(This is part 4 of the series on Evaluating and Negotiating Job Offers. You may also find these other parts interesting: Part1: Base Salary, Part2: Signing Bonus and Relocation Benefits, Part3: Stock Option or Restricted Stock Units(RSUs), Part5: ESPP, Part6: Other Perks).
The next aspect we look at the 401K
What is a 401K?
A 401K is an employer sponsored retirement plan. Instead, of offering pension plans, most companies these days offer 401K retirement plans. The way this works is, you set aside a certain portion of the pay check, before taxes to pay for your own retirement. In order to encourage employees to set aside this money, employers offer a “match”. For example, if your company offers you a 3% match, then it means that if you set aside 3% of your pay for your retirement, the employer will put an additional amount equal to 3% of your pay into your retirement account. Suppose, your salary is $50K. Then, this means, if you contribute $1500 towards your 401K, then the employer will add $1500 to your 401K account. That is free money in addition to your salary! That’s why it’s important to pay attention to the company match towards your 401K while evaluating an offer.
Some additional information about 401K:
- It is an employer-sponsored plan. That means that the employer is responsible for creating and designing the plan.
- It is offers tax-deferral benefits. That means instead of paying taxes on the amount you contribute to 401K now, you will pay the taxes on it when you withdraw (in retirement). In the example above, for a person with salary of $50K contributing $1500 to 401K, the taxable income will be reduced to $48,500. And the amount you would have paid in taxes will gain compound interest over the years until you retire. (More about benefits of compound interest here.)
- The employer provides diverse options for you to invest the money in your 401K in the form of different mutual funds, bonds, company stocks etc.
- There is an annual limit of how much you can contribute to 401K. For the year 2007 it is $15,500. People over 50 years of age are allowed an additional “catch up” contribution of $5000 for the year 2007.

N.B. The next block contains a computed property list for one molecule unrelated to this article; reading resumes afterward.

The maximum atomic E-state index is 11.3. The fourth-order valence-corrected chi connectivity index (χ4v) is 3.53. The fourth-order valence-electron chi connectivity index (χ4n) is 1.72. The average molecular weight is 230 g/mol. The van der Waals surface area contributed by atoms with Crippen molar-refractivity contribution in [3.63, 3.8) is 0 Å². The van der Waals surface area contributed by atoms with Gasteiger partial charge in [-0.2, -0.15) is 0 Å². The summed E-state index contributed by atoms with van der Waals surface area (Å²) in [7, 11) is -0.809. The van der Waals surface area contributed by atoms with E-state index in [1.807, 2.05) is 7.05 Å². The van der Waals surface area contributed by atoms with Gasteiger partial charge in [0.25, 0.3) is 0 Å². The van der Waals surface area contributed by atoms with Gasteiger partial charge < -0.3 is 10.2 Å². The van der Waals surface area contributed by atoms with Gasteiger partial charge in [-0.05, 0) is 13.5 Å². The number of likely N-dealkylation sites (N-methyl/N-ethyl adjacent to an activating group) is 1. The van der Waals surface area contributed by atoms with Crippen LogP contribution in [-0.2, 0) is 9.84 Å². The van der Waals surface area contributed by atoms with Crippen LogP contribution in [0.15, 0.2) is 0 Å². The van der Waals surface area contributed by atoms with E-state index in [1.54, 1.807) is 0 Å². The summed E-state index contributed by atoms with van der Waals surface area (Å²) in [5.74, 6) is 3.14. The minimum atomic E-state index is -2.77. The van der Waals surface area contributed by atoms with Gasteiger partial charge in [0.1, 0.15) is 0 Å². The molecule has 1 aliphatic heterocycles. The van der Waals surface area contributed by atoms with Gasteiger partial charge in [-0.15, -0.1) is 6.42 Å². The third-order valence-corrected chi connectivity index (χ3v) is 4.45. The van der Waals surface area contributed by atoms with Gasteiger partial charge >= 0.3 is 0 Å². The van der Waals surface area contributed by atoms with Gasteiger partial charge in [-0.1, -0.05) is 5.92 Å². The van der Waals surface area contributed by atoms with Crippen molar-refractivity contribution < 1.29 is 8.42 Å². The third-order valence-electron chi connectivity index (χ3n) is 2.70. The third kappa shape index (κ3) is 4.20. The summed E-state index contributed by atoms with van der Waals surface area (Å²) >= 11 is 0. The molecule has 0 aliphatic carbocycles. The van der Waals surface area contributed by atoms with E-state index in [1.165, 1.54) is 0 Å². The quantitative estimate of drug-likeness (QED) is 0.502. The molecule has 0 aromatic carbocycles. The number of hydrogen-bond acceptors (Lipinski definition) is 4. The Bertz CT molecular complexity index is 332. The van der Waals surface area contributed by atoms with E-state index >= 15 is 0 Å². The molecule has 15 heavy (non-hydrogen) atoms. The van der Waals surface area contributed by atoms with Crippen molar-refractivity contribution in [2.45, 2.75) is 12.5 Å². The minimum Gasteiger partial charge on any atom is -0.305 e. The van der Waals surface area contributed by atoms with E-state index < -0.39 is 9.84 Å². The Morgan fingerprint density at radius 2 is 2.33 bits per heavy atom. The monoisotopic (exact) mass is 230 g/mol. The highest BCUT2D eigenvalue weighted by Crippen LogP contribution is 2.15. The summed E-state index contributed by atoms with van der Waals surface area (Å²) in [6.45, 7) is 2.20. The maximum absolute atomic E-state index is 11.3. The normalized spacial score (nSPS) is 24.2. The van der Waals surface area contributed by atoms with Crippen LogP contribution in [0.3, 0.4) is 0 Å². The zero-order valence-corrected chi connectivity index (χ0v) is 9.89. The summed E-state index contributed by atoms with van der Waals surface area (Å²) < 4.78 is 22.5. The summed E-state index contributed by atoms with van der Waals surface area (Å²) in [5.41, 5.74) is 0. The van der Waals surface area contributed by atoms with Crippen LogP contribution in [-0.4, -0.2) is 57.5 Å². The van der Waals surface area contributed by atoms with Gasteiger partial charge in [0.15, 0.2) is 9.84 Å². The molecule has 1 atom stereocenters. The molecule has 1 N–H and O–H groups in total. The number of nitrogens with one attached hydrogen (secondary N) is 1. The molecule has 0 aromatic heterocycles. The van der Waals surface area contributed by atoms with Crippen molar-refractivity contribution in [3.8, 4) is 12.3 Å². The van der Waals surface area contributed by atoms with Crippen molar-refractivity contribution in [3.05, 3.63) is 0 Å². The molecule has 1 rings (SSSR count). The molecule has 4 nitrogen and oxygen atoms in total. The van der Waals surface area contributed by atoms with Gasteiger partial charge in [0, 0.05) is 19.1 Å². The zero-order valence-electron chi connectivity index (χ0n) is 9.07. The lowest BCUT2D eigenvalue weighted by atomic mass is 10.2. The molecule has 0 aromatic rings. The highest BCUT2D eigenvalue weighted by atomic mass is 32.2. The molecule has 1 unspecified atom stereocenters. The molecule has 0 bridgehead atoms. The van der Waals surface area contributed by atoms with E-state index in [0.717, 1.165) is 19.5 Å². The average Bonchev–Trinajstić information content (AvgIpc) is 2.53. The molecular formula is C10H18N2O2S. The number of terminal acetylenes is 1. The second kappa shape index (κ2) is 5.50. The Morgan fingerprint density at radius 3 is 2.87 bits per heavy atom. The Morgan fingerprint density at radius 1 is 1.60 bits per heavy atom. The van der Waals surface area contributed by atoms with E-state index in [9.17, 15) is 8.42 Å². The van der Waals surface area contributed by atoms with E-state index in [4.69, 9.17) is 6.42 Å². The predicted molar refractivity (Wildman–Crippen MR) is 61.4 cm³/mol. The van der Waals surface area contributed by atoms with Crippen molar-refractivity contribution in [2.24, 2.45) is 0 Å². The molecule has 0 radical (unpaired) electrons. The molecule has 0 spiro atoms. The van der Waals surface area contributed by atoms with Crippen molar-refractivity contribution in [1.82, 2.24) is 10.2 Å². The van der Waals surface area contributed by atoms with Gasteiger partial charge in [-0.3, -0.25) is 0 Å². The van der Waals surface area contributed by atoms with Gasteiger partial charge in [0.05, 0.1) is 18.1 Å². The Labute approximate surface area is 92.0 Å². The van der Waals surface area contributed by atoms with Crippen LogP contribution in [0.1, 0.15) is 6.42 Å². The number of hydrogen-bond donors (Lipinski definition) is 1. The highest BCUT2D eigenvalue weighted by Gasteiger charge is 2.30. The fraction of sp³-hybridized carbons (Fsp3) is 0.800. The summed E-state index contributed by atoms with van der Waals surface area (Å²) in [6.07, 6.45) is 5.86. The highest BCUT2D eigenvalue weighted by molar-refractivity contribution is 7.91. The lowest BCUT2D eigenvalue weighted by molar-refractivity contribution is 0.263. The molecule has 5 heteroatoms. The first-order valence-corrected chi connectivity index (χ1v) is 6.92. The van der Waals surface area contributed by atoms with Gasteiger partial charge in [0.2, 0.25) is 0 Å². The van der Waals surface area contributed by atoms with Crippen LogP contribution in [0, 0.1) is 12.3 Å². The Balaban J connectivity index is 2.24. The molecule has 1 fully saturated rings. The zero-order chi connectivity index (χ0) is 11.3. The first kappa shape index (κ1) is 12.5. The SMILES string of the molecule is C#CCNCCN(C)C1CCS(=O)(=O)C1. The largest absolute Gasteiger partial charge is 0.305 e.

- Withdrawals from the 401K are allowed only after a person reaches age 59½. If the money is withdrawn earlier it is subjected to a withdrawal penalty of 10%, in addition to the taxes that need to be paid on the amount withdrawn. There are some exceptions to this, such as purchase of primary residence, medical expenses, funeral expenses etc.
- When you change jobs, you can roll over your 401K to your new employer.
More detailed information about 401k can be found on this Wikipedia Page.
Setting your expectations
The percentage of matching by the employer varies from company to company. According to this website (Note: The site is updated to reflect the latest info. The quote below is from back in 2007. I will leave it in there as a historic reference so you can see how things have changed. Go directly to the site for latest info.),
Seventy-five point five percent (75.5%) of companies match employee contributions. The average company contribution was 4.1% of payroll.
Also, remember that in some companies the matching contributions may not start immediately after you join. Company policies may require you to be an employee for 3 months, 6 months or even a year or more before you qualify for company match.
The 401K is decided based on company policy and you will not be able to negotiate a different matching percentage. However, it can (and must) be used while comparing multiple job offers, to determine the value of the whole package.
(Check out all the parts of this series at – Part1: Base Salary, Part2: Signing Bonus and Relocation Benefits, Part3: Stock Options or Restricted Stock Units(RSUs), Part5: ESPP, Part6: Other Perks).